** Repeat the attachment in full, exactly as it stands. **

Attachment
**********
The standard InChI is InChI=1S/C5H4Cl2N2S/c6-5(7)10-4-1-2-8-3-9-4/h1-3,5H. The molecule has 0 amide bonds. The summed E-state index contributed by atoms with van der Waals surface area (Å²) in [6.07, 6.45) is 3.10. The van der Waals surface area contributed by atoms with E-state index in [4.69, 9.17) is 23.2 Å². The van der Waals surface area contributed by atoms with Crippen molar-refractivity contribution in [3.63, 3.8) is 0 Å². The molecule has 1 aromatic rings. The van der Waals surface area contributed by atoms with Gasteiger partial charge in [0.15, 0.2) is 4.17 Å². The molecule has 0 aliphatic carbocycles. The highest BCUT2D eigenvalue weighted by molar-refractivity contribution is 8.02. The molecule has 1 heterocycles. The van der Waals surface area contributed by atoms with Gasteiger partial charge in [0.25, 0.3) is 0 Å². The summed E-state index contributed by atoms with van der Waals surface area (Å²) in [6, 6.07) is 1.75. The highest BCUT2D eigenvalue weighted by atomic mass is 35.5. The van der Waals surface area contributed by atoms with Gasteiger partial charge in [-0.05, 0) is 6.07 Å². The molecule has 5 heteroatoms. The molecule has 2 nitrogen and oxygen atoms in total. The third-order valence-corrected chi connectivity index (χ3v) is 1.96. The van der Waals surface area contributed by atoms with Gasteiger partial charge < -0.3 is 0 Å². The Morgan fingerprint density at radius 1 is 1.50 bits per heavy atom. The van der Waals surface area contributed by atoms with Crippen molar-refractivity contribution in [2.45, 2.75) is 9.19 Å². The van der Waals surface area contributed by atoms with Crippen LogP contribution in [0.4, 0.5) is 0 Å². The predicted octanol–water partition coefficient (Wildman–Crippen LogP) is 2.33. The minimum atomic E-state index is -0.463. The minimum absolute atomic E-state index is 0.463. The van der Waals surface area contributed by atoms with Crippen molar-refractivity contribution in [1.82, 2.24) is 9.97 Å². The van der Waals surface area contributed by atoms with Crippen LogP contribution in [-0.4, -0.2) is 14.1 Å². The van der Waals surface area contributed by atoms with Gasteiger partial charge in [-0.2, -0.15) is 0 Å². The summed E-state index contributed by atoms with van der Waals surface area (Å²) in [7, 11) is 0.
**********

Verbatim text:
The standard InChI is InChI=1S/C5H4Cl2N2S/c6-5(7)10-4-1-2-8-3-9-4/h1-3,5H. The molecule has 0 amide bonds. The summed E-state index contributed by atoms with van der Waals surface area (Å²) in [6.07, 6.45) is 3.10. The van der Waals surface area contributed by atoms with E-state index in [4.69, 9.17) is 23.2 Å². The van der Waals surface area contributed by atoms with Crippen molar-refractivity contribution in [3.63, 3.8) is 0 Å². The molecule has 1 aromatic rings. The van der Waals surface area contributed by atoms with Gasteiger partial charge in [0.15, 0.2) is 4.17 Å². The molecule has 0 aliphatic carbocycles. The highest BCUT2D eigenvalue weighted by molar-refractivity contribution is 8.02. The molecule has 1 heterocycles. The van der Waals surface area contributed by atoms with Gasteiger partial charge in [0.25, 0.3) is 0 Å². The summed E-state index contributed by atoms with van der Waals surface area (Å²) in [6, 6.07) is 1.75. The highest BCUT2D eigenvalue weighted by atomic mass is 35.5. The van der Waals surface area contributed by atoms with Gasteiger partial charge in [-0.05, 0) is 6.07 Å². The molecule has 5 heteroatoms. The molecule has 2 nitrogen and oxygen atoms in total. The third-order valence-corrected chi connectivity index (χ3v) is 1.96. The van der Waals surface area contributed by atoms with Gasteiger partial charge < -0.3 is 0 Å². The Morgan fingerprint density at radius 1 is 1.50 bits per heavy atom. The van der Waals surface area contributed by atoms with Crippen molar-refractivity contribution in [2.45, 2.75) is 9.19 Å². The van der Waals surface area contributed by atoms with Crippen LogP contribution in [0.4, 0.5) is 0 Å². The predicted octanol–water partition coefficient (Wildman–Crippen LogP) is 2.33. The minimum atomic E-state index is -0.463. The minimum absolute atomic E-state index is 0.463. The van der Waals surface area contributed by atoms with Crippen molar-refractivity contribution in [1.82, 2.24) is 9.97 Å². The van der Waals surface area contributed by atoms with Crippen LogP contribution in [-0.4, -0.2) is 14.1 Å². The van der Waals surface area contributed by atoms with Gasteiger partial charge in [-0.2, -0.15) is 0 Å². The summed E-state index contributed by atoms with van der Waals surface area (Å²) in [7, 11) is 0.